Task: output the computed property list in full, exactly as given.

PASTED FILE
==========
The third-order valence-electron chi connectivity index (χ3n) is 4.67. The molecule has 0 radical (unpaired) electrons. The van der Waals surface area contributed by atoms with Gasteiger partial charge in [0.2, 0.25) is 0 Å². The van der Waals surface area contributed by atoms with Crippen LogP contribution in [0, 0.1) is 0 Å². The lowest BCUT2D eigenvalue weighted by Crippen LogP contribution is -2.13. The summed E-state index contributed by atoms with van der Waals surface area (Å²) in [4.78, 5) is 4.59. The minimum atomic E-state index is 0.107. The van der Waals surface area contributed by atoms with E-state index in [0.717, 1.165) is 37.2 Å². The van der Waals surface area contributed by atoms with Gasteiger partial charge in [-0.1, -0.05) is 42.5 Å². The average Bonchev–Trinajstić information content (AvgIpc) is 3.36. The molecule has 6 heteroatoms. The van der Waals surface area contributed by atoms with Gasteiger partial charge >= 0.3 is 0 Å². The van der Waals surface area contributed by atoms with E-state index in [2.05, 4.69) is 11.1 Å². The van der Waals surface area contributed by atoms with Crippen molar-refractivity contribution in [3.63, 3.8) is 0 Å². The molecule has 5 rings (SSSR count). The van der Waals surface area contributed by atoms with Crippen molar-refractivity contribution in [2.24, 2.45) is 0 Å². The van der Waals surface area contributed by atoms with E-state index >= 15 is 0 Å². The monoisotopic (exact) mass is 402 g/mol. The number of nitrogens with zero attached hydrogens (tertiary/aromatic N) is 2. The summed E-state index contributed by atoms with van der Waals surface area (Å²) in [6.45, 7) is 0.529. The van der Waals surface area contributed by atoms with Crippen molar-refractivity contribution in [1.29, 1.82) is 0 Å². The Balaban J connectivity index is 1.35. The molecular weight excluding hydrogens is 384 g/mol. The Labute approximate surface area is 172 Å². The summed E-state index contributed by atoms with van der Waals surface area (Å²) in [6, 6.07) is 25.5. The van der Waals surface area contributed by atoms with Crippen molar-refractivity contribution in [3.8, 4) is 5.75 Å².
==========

The third-order valence-electron chi connectivity index (χ3n) is 4.67. The molecule has 0 radical (unpaired) electrons. The van der Waals surface area contributed by atoms with Gasteiger partial charge in [0.2, 0.25) is 0 Å². The van der Waals surface area contributed by atoms with Crippen LogP contribution in [0, 0.1) is 0 Å². The lowest BCUT2D eigenvalue weighted by Crippen LogP contribution is -2.13. The summed E-state index contributed by atoms with van der Waals surface area (Å²) in [4.78, 5) is 4.59. The minimum atomic E-state index is 0.107. The van der Waals surface area contributed by atoms with E-state index in [0.717, 1.165) is 37.2 Å². The van der Waals surface area contributed by atoms with Gasteiger partial charge in [-0.1, -0.05) is 42.5 Å². The average Bonchev–Trinajstić information content (AvgIpc) is 3.36. The molecule has 6 heteroatoms. The van der Waals surface area contributed by atoms with Gasteiger partial charge >= 0.3 is 0 Å². The van der Waals surface area contributed by atoms with E-state index in [2.05, 4.69) is 11.1 Å². The van der Waals surface area contributed by atoms with Crippen molar-refractivity contribution in [3.63, 3.8) is 0 Å². The molecule has 5 rings (SSSR count). The van der Waals surface area contributed by atoms with Crippen molar-refractivity contribution in [2.24, 2.45) is 0 Å². The van der Waals surface area contributed by atoms with E-state index >= 15 is 0 Å². The monoisotopic (exact) mass is 402 g/mol. The number of nitrogens with zero attached hydrogens (tertiary/aromatic N) is 2. The summed E-state index contributed by atoms with van der Waals surface area (Å²) in [6.45, 7) is 0.529. The van der Waals surface area contributed by atoms with Crippen molar-refractivity contribution in [1.29, 1.82) is 0 Å². The Balaban J connectivity index is 1.35. The molecular weight excluding hydrogens is 384 g/mol. The Labute approximate surface area is 172 Å². The summed E-state index contributed by atoms with van der Waals surface area (Å²) in [6, 6.07) is 25.5. The van der Waals surface area contributed by atoms with Crippen molar-refractivity contribution in [3.8, 4) is 5.75 Å².